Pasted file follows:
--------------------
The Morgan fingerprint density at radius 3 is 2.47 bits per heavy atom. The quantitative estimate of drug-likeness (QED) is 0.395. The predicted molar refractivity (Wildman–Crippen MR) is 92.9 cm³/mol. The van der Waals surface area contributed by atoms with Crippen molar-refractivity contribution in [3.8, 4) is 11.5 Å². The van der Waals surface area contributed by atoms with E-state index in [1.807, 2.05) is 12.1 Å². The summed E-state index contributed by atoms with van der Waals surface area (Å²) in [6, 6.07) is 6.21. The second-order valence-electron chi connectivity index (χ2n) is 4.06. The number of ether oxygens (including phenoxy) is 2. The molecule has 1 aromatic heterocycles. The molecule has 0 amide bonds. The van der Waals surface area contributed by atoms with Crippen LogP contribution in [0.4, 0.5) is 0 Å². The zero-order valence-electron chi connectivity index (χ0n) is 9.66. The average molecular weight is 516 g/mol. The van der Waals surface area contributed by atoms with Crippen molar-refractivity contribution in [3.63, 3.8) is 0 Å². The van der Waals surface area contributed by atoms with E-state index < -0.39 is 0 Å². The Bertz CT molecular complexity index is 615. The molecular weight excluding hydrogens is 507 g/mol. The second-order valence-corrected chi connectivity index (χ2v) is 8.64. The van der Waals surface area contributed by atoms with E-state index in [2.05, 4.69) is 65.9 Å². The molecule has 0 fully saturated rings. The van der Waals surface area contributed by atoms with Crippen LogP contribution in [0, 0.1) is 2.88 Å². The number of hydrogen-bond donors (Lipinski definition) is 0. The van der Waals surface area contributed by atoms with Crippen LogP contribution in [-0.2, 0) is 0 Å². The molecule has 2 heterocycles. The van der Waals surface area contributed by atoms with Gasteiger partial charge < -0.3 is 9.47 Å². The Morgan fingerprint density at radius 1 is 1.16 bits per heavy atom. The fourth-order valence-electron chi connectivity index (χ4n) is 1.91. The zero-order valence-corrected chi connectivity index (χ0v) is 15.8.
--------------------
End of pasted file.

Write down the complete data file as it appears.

The Morgan fingerprint density at radius 3 is 2.47 bits per heavy atom. The quantitative estimate of drug-likeness (QED) is 0.395. The predicted molar refractivity (Wildman–Crippen MR) is 92.9 cm³/mol. The van der Waals surface area contributed by atoms with Crippen molar-refractivity contribution in [3.8, 4) is 11.5 Å². The van der Waals surface area contributed by atoms with E-state index in [1.807, 2.05) is 12.1 Å². The summed E-state index contributed by atoms with van der Waals surface area (Å²) in [6, 6.07) is 6.21. The second-order valence-electron chi connectivity index (χ2n) is 4.06. The number of ether oxygens (including phenoxy) is 2. The molecule has 1 aromatic heterocycles. The molecule has 0 amide bonds. The van der Waals surface area contributed by atoms with Crippen LogP contribution in [0.4, 0.5) is 0 Å². The zero-order valence-electron chi connectivity index (χ0n) is 9.66. The average molecular weight is 516 g/mol. The van der Waals surface area contributed by atoms with Crippen molar-refractivity contribution in [3.63, 3.8) is 0 Å². The van der Waals surface area contributed by atoms with E-state index < -0.39 is 0 Å². The Bertz CT molecular complexity index is 615. The molecular weight excluding hydrogens is 507 g/mol. The second-order valence-corrected chi connectivity index (χ2v) is 8.64. The van der Waals surface area contributed by atoms with E-state index in [2.05, 4.69) is 65.9 Å². The molecule has 0 fully saturated rings. The van der Waals surface area contributed by atoms with Crippen LogP contribution in [0, 0.1) is 2.88 Å². The number of hydrogen-bond donors (Lipinski definition) is 0. The van der Waals surface area contributed by atoms with Crippen LogP contribution in [-0.2, 0) is 0 Å². The molecule has 2 heterocycles. The van der Waals surface area contributed by atoms with Gasteiger partial charge < -0.3 is 9.47 Å². The Morgan fingerprint density at radius 1 is 1.16 bits per heavy atom. The fourth-order valence-electron chi connectivity index (χ4n) is 1.91. The zero-order valence-corrected chi connectivity index (χ0v) is 15.8.